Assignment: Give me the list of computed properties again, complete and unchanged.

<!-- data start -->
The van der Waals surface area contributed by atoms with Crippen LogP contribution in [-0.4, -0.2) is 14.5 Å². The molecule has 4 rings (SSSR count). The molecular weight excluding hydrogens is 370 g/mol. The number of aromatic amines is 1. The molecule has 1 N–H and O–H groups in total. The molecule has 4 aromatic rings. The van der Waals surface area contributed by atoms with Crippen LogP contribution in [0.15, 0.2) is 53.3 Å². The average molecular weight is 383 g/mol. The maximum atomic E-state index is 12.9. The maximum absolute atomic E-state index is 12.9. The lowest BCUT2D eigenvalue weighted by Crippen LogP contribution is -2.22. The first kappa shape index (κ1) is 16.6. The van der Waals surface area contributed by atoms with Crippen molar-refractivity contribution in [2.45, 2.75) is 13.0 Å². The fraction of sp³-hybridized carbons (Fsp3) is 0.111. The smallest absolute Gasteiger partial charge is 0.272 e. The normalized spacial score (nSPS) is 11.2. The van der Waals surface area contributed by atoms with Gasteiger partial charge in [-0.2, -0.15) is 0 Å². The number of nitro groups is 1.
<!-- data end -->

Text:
The van der Waals surface area contributed by atoms with Crippen LogP contribution in [-0.4, -0.2) is 14.5 Å². The molecule has 4 rings (SSSR count). The molecular weight excluding hydrogens is 370 g/mol. The number of aromatic amines is 1. The molecule has 1 N–H and O–H groups in total. The molecule has 4 aromatic rings. The van der Waals surface area contributed by atoms with Crippen LogP contribution in [0.15, 0.2) is 53.3 Å². The average molecular weight is 383 g/mol. The maximum atomic E-state index is 12.9. The maximum absolute atomic E-state index is 12.9. The lowest BCUT2D eigenvalue weighted by Crippen LogP contribution is -2.22. The first kappa shape index (κ1) is 16.6. The van der Waals surface area contributed by atoms with Crippen molar-refractivity contribution in [2.45, 2.75) is 13.0 Å². The fraction of sp³-hybridized carbons (Fsp3) is 0.111. The smallest absolute Gasteiger partial charge is 0.272 e. The normalized spacial score (nSPS) is 11.2. The van der Waals surface area contributed by atoms with Gasteiger partial charge in [-0.2, -0.15) is 0 Å². The number of nitro groups is 1.